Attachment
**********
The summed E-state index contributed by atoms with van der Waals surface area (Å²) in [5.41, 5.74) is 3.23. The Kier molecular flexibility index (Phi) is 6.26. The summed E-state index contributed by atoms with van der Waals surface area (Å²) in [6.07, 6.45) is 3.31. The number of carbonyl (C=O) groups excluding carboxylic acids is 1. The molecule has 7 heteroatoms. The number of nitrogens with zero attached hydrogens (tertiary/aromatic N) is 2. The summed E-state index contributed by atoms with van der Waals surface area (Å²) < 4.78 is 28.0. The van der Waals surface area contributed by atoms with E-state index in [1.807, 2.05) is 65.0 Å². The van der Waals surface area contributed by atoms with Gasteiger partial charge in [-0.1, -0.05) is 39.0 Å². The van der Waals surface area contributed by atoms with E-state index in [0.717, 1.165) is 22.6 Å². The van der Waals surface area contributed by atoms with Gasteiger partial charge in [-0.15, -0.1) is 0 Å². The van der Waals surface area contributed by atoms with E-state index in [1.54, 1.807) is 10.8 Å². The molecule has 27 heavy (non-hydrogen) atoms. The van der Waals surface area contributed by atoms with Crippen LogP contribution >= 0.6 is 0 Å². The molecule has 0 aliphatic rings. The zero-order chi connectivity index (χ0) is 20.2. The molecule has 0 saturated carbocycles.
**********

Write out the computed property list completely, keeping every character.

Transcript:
The summed E-state index contributed by atoms with van der Waals surface area (Å²) in [5.41, 5.74) is 3.23. The Kier molecular flexibility index (Phi) is 6.26. The summed E-state index contributed by atoms with van der Waals surface area (Å²) in [6.07, 6.45) is 3.31. The number of carbonyl (C=O) groups excluding carboxylic acids is 1. The molecule has 7 heteroatoms. The number of nitrogens with zero attached hydrogens (tertiary/aromatic N) is 2. The summed E-state index contributed by atoms with van der Waals surface area (Å²) < 4.78 is 28.0. The van der Waals surface area contributed by atoms with E-state index in [1.807, 2.05) is 65.0 Å². The van der Waals surface area contributed by atoms with Gasteiger partial charge in [-0.1, -0.05) is 39.0 Å². The van der Waals surface area contributed by atoms with E-state index in [0.717, 1.165) is 22.6 Å². The van der Waals surface area contributed by atoms with Gasteiger partial charge in [-0.15, -0.1) is 0 Å². The van der Waals surface area contributed by atoms with E-state index in [1.54, 1.807) is 10.8 Å². The molecule has 27 heavy (non-hydrogen) atoms. The van der Waals surface area contributed by atoms with Crippen LogP contribution >= 0.6 is 0 Å². The molecule has 0 aliphatic rings. The zero-order chi connectivity index (χ0) is 20.2. The molecule has 0 saturated carbocycles.